Harvey, Irma, and the Future of Weather Volatility

In a time where Volatility seems to be everywhere (policy uncertainty) and nowhere (the markets), one place it has reared its head of late is in the weather – specifically severe weather. First came Hato (Hong Kong Typhoon), then Harvey, with damages totaling in tens of billions, and now there are three active hurricanes targeting Mexico and Florida.

Harvey Irma Jose

Hurricane Harvey Irma Jose

When Harvey hit Texas, there was speculation about how crude oil and other energy markets would respond. As Irma heads towards Florida and the east coast line, Orange Juice, Cotton, and Lumber markets have all reacted. Here’s CNBC talking about the moves:

Hurricane Irma’s commodities impact from CNBC.

Irma and Harvey are sort of Black Swans in the commodity markets (even though we know when hurricane season is and what can happen – so not a true Black Swan) , but exist somewhere between the not so good Binary event volatility spikes and extended volatility spikes.  In this case, we can all see the storm brewing out there off Africa, allowing for enough time to put on positions ahead of the storm – but it’s a coin toss until much later in the game whether the storm will cause market moves in certain areas/markets like we’ve seen lately with Orange Juice up 8% over the past month, Cotton up 5%, and Lumber up close to 4% (past performance is not necessarily indicative of future results) based on these storms.

For those looking to find returns in these moves, it’s far too difficult to time these markets when weather events like Hurricanes happen. Like trying to catch a falling knife where the consequences of not timing it perfectly can be drastic. The better approach would be to try and capture an overall rise in commodity volatility based on an overall rise in Global Weather Volatility – which we just happened to write about back in 2014.

So how do you bet on Global Weather Volatility? How do you get in front of that trade? Buy (soon to be beachfront) land in the middle of Florida? Sell short the hurricane insurers?  Buy futures on agricultural crops like Corn, Wheat, Sugar, Cotton, and the rest?  Buy the CME’s stock in anticipation of more hedging and speculation on weather and the commodities it affects? And how do you go about shorting ‘unscience’?

Weather Volatility

The first problem with trying to go long ‘global weather volatility’ is what exactly does that mean?   The common perception is this means a greater number of  storms, more droughts, and so on. But technically speaking, that would mean ‘weather’ would have greater variations around its mean – not just greater numbers of events.  So we’re talking hotter hots and colder colds, dryer droughts and wetter floods, tons of hurricanes then no hurricanes,  polar vortexes and years with no snow.  Only time will tell, but we suspect most of the fears out there concerning climate change revolve around an increase in the number of events, not the variance in the number of events. It’s semantics, but hey… we review investment manager’s stats all day long, what do you expect?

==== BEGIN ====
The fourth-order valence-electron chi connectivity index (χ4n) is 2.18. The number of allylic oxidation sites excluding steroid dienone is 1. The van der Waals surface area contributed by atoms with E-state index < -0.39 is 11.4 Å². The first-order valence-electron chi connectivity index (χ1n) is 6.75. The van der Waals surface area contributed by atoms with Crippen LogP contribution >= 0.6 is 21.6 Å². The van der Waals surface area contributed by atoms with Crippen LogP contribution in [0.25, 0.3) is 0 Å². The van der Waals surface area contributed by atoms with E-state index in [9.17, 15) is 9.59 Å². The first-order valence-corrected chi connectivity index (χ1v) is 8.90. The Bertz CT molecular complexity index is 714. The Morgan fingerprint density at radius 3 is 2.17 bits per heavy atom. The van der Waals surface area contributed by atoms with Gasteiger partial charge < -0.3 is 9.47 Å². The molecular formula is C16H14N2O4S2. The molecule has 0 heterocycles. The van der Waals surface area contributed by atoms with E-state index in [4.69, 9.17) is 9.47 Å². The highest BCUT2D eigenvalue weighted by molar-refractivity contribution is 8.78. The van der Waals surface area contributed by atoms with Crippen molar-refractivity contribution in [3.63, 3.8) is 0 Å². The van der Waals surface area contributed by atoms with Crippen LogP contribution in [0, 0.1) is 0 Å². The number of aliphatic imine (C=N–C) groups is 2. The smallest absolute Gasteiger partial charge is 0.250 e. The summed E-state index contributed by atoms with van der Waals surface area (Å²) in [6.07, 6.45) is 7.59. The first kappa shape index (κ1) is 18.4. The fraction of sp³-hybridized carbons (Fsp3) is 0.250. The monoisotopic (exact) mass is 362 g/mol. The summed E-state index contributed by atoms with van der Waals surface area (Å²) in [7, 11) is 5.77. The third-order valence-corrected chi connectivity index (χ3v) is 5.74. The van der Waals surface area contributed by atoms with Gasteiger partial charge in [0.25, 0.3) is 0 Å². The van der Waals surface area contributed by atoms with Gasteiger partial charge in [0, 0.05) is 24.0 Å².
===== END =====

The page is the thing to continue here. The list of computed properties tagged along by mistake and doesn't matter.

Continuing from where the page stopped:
So how do you bet on a wide variance of possible weather conditions season to season and year to year?

Do you add Sugar to your portfolio on news of dryness and hedge funds doing it?  No. Ritholtz pointed to a recent Bloomberg piece saying “hedge funds were betting on Sugar due to dryness” as evidence that portfolio changes are already being made in relation to climate change, but this is quite a ways off the mark in our opinion. For the most part, those hedge funds playing in the Sugar markets are managed futures funds (something we know a thing or two about), who are predominantly systematic. These systems don’t have coding built into the system indicating when to increase, or change positions based on a lack of rain. They aren’t adding long exposure because of climate change – they are adding it because prices broke above technical levels signaling an uptrend… Maybe that’s due to climate change – but it’s a stretch in our opinion to use that as evidence. And we wouldn’t recommend anybody try and play climate change by simply adding Sugar, or any other commodity, to a portfolio believing that it will go up because it will keep getting hotter or dryer or whateverer.